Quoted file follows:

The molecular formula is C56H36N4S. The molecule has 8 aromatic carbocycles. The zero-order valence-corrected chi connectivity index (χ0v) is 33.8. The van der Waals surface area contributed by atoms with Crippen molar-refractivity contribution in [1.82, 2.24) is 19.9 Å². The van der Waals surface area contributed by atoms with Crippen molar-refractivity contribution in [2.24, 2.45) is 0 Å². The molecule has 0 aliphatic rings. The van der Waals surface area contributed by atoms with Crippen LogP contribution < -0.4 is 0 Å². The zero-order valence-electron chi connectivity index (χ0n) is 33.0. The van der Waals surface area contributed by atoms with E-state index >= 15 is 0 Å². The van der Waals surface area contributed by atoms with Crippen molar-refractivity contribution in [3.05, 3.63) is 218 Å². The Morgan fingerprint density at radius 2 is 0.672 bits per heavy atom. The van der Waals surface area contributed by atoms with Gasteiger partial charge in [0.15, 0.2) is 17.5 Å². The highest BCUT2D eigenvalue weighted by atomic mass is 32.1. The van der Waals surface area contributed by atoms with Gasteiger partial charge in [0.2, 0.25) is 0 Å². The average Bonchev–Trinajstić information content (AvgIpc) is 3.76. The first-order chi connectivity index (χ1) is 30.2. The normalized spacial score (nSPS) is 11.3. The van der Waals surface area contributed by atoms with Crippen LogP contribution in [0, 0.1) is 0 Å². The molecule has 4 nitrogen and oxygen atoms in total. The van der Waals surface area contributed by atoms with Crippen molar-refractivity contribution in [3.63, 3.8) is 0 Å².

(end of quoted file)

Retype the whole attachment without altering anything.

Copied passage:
The molecular formula is C56H36N4S. The molecule has 8 aromatic carbocycles. The zero-order valence-corrected chi connectivity index (χ0v) is 33.8. The van der Waals surface area contributed by atoms with Crippen molar-refractivity contribution in [1.82, 2.24) is 19.9 Å². The van der Waals surface area contributed by atoms with Crippen molar-refractivity contribution in [2.24, 2.45) is 0 Å². The molecule has 0 aliphatic rings. The van der Waals surface area contributed by atoms with Crippen LogP contribution < -0.4 is 0 Å². The zero-order valence-electron chi connectivity index (χ0n) is 33.0. The van der Waals surface area contributed by atoms with E-state index >= 15 is 0 Å². The van der Waals surface area contributed by atoms with Crippen molar-refractivity contribution in [3.05, 3.63) is 218 Å². The Morgan fingerprint density at radius 2 is 0.672 bits per heavy atom. The van der Waals surface area contributed by atoms with Gasteiger partial charge in [0.15, 0.2) is 17.5 Å². The highest BCUT2D eigenvalue weighted by atomic mass is 32.1. The van der Waals surface area contributed by atoms with Gasteiger partial charge in [0.2, 0.25) is 0 Å². The average Bonchev–Trinajstić information content (AvgIpc) is 3.76. The first-order chi connectivity index (χ1) is 30.2. The normalized spacial score (nSPS) is 11.3. The van der Waals surface area contributed by atoms with Crippen LogP contribution in [0, 0.1) is 0 Å². The molecule has 4 nitrogen and oxygen atoms in total. The van der Waals surface area contributed by atoms with Crippen molar-refractivity contribution in [3.63, 3.8) is 0 Å².